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Long time no see is a typical example for Chinglish, though it is said that long time no see has been accepted by the mainstream English speakers.

Recently, there is a neologism movement in the Mainland, and a few new Chinglish words have been invented to demonstrate the characteristics of the Mainland.

The most outstanding examples (in my opinion) are:

  • shitizen - a citizen without citizen rights

  • freedamn - the freedom for shitizens (no freedom)

  • democrazy - the democracy for shitizens (no democracy)

  • smilence - the speeches under the freedamn of speech (ref)

  • z-turn - to make effort in vain (zheteng (Pinyin))

Here are my questions. Has there ever been any neologism movement in the history of English? What are the criteria to adopt new words into English?

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Long time no see may be typical Chinglish, but it certainly did not originate there, as it's a popular phrase in several parts of the English-speaking world. Democrazy also isn't new. –  Jimi Oke Feb 5 '11 at 21:58
    
@Jimi, @Dante - Wikipedia says "[i]t may derive ultimately from an English pidgin such as that spoken by Native Americans or Chinese." –  Dori Feb 5 '11 at 23:21
    
@Jimi, as long time no see is nowhere near typical English grammar, I guess it is not originally from English. Because you said it was popular in some regions, I guess it is true that it has been accepted by the mainstream. –  user3812 Feb 6 '11 at 6:11
    
@Jimi, I also find the Wikipedia entry for democrazy, though it is not quite the same as what I imagined. (en.wikipedia.org/wiki/Democrazy) –  user3812 Feb 6 '11 at 6:13
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Is the start of shitizen based on "shit"? –  Andrew Grimm Mar 1 '11 at 12:49

2 Answers 2

up vote 21 down vote accepted

For a phrase to be adopted into a language, enough people have to start using it. There is no set of criteria beyond popularity.

There is no way to force a phrase into someone's language at an individual level and to make sure it means what you want it to mean.

Think of words and phrases as if they are mental viral symbionts. They inhabit your brain to help you communicate and live on your use of them. If they are of no use, they will die and they will not become part of your language.

If lots of people around you use a phrase then it will gain traction in the language of your society, like a cold that spreads around an office, and possibly further depending on how well travelled people in your society are and how useful the phrase is outside of your society.

For a phrase to be put into a dictionary, that's a different matter.

As for a neologism movement, I don't believe there is an explicit one, but OED and the like do look out for new words and phrases to include for future editions.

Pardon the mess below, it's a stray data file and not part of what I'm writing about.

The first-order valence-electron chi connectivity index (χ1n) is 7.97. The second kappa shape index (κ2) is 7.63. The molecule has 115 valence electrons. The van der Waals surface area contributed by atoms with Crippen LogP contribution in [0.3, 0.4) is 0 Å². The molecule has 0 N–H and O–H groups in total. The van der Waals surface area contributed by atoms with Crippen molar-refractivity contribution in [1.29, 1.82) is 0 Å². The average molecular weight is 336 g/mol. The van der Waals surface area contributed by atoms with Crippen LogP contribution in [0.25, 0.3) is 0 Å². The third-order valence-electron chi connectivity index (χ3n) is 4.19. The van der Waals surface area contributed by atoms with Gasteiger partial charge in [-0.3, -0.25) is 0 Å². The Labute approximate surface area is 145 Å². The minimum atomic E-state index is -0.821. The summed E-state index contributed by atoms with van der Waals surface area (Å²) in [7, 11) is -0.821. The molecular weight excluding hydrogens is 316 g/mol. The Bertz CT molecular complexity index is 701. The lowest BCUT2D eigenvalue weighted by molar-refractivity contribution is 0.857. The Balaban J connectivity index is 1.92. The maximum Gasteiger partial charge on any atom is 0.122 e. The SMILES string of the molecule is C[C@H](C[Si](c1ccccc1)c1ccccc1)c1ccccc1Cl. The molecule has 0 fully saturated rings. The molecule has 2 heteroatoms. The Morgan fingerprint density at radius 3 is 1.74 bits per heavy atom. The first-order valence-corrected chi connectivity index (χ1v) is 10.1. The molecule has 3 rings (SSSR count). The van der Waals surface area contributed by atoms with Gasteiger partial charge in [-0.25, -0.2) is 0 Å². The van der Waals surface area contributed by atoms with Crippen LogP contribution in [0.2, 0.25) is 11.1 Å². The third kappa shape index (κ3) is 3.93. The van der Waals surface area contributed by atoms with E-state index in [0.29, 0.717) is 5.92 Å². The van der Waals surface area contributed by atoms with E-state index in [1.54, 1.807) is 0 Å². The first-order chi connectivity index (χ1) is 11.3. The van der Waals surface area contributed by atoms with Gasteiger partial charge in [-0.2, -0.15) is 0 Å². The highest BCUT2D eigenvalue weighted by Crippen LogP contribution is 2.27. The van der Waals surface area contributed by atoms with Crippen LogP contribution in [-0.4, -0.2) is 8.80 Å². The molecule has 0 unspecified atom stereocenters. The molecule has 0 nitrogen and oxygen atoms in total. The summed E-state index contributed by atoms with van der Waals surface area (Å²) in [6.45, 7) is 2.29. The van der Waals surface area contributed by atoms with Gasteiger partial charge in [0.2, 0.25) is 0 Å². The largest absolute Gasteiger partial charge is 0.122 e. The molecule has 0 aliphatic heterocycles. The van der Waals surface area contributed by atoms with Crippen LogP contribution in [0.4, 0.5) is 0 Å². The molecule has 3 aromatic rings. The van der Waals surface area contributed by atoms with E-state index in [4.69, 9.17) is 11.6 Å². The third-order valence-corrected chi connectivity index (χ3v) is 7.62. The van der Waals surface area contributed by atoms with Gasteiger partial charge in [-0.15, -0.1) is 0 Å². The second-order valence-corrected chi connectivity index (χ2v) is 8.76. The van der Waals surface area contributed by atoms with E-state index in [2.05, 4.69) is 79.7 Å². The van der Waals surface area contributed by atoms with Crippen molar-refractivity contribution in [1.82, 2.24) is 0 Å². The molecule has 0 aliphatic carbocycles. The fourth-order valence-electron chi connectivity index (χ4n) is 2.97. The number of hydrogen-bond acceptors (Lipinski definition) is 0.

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Do you mean mental viral symbionts or mental, viral, and symbionts? Are those words three separated words, or are they part of the same phrase? –  kiamlaluno Feb 5 '11 at 13:08
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+1: Mental viral symbionts was worth the price of admission all by itself, and the rest of the answer I find to be very fine. –  Robusto Feb 5 '11 at 13:34
    
@kiamlaluno: if I’m not mistaken, they’re a phrase. The sentence is analogous to “Think of words as squiggles on paper”, not to “Think of words like ‘potato’, ‘aardvark’, ‘Aristotelian’.” –  PLL Feb 5 '11 at 14:51
    
Sorry, yeah I mean it as a single idea. A viral simbiont that is in your mind –  Matt Эллен Feb 5 '11 at 16:18

For a word to be introduced into a language, it has to become popular. For example, in the future, there might by a word for being time-travel-lagged just like we have the word jet-lagged today. The word jet-lag did not have much meaning about 75 years ago, because it was not a common phenomenon, and so a word was not needed to describe it.

But to get a word into a dictionary, it has to have the support and approval of the academic community.

Then, it becomes a little more about politics and less about functionality and practicality.

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I don't believe that to get a word into a dictionary, it has to have the support and approval of the academic community is actually the case. For reference, see [Additions to the New Oxford American Dictionary ](blog.oup.com/2010/09/noad3) and [New words from the 2006 update of Merriam-Webster's Collegiate® Dictionary, 11th Ed ](merriam-webster.com/info/new_words.htm). –  Dori Feb 5 '11 at 23:16
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Science-fiction books (like Connie Willis's very well-written Fire Watch series) already use "time-lag" by analogy with jet-lag. :-) –  ShreevatsaR Feb 6 '11 at 4:08
    
To get a word into the dictionary, Merriam-Webster says the answer is simple, usage, see the FAQ. Because English dictionaries are descriptive rather than proscriptive, additions do not require approval from anyone except for the publisher of the dictionary. –  Walter May 22 '11 at 3:09

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